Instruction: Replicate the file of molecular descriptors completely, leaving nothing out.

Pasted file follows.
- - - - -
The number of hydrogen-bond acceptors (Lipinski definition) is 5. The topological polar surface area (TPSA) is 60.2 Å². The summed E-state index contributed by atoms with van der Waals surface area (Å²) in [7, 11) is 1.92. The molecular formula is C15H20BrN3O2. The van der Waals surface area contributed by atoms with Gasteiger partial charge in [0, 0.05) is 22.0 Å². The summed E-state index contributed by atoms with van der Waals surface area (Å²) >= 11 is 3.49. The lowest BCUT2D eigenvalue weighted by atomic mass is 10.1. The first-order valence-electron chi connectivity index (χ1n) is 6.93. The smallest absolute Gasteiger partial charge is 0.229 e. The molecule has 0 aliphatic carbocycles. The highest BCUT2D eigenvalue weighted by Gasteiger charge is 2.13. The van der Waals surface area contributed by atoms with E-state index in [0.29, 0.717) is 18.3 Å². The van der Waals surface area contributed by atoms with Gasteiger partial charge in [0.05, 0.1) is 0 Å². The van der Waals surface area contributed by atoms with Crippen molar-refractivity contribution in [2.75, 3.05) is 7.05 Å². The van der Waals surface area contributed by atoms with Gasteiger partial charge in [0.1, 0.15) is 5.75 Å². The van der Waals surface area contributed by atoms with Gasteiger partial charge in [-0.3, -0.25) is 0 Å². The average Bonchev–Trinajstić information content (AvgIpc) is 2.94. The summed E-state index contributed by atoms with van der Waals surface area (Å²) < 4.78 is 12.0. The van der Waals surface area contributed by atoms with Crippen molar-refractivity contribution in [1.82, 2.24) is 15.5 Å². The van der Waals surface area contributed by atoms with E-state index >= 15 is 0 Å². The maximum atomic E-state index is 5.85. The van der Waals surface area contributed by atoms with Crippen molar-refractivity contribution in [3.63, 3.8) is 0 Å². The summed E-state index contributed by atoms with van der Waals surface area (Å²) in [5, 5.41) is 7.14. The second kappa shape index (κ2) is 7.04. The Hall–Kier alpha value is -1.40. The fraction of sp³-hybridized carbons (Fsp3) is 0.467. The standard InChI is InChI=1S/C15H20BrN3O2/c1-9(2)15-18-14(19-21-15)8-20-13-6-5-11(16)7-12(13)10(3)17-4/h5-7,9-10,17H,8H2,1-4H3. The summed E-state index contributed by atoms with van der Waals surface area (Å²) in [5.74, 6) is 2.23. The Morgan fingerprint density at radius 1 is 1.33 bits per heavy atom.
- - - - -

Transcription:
The number of hydrogen-bond acceptors (Lipinski definition) is 5. The topological polar surface area (TPSA) is 60.2 Å². The summed E-state index contributed by atoms with van der Waals surface area (Å²) in [7, 11) is 1.92. The molecular formula is C15H20BrN3O2. The van der Waals surface area contributed by atoms with Gasteiger partial charge in [0, 0.05) is 22.0 Å². The summed E-state index contributed by atoms with van der Waals surface area (Å²) >= 11 is 3.49. The lowest BCUT2D eigenvalue weighted by atomic mass is 10.1. The first-order valence-electron chi connectivity index (χ1n) is 6.93. The smallest absolute Gasteiger partial charge is 0.229 e. The molecule has 0 aliphatic carbocycles. The highest BCUT2D eigenvalue weighted by Gasteiger charge is 2.13. The van der Waals surface area contributed by atoms with E-state index in [0.29, 0.717) is 18.3 Å². The van der Waals surface area contributed by atoms with Gasteiger partial charge in [0.05, 0.1) is 0 Å². The van der Waals surface area contributed by atoms with Crippen molar-refractivity contribution in [2.75, 3.05) is 7.05 Å². The van der Waals surface area contributed by atoms with Gasteiger partial charge in [0.1, 0.15) is 5.75 Å². The van der Waals surface area contributed by atoms with Gasteiger partial charge in [-0.3, -0.25) is 0 Å². The average Bonchev–Trinajstić information content (AvgIpc) is 2.94. The summed E-state index contributed by atoms with van der Waals surface area (Å²) < 4.78 is 12.0. The van der Waals surface area contributed by atoms with Crippen molar-refractivity contribution in [1.82, 2.24) is 15.5 Å². The van der Waals surface area contributed by atoms with E-state index >= 15 is 0 Å². The maximum atomic E-state index is 5.85. The van der Waals surface area contributed by atoms with Crippen molar-refractivity contribution in [3.63, 3.8) is 0 Å². The summed E-state index contributed by atoms with van der Waals surface area (Å²) in [5, 5.41) is 7.14. The second kappa shape index (κ2) is 7.04. The Hall–Kier alpha value is -1.40. The fraction of sp³-hybridized carbons (Fsp3) is 0.467. The standard InChI is InChI=1S/C15H20BrN3O2/c1-9(2)15-18-14(19-21-15)8-20-13-6-5-11(16)7-12(13)10(3)17-4/h5-7,9-10,17H,8H2,1-4H3. The summed E-state index contributed by atoms with van der Waals surface area (Å²) in [5.74, 6) is 2.23. The Morgan fingerprint density at radius 1 is 1.33 bits per heavy atom.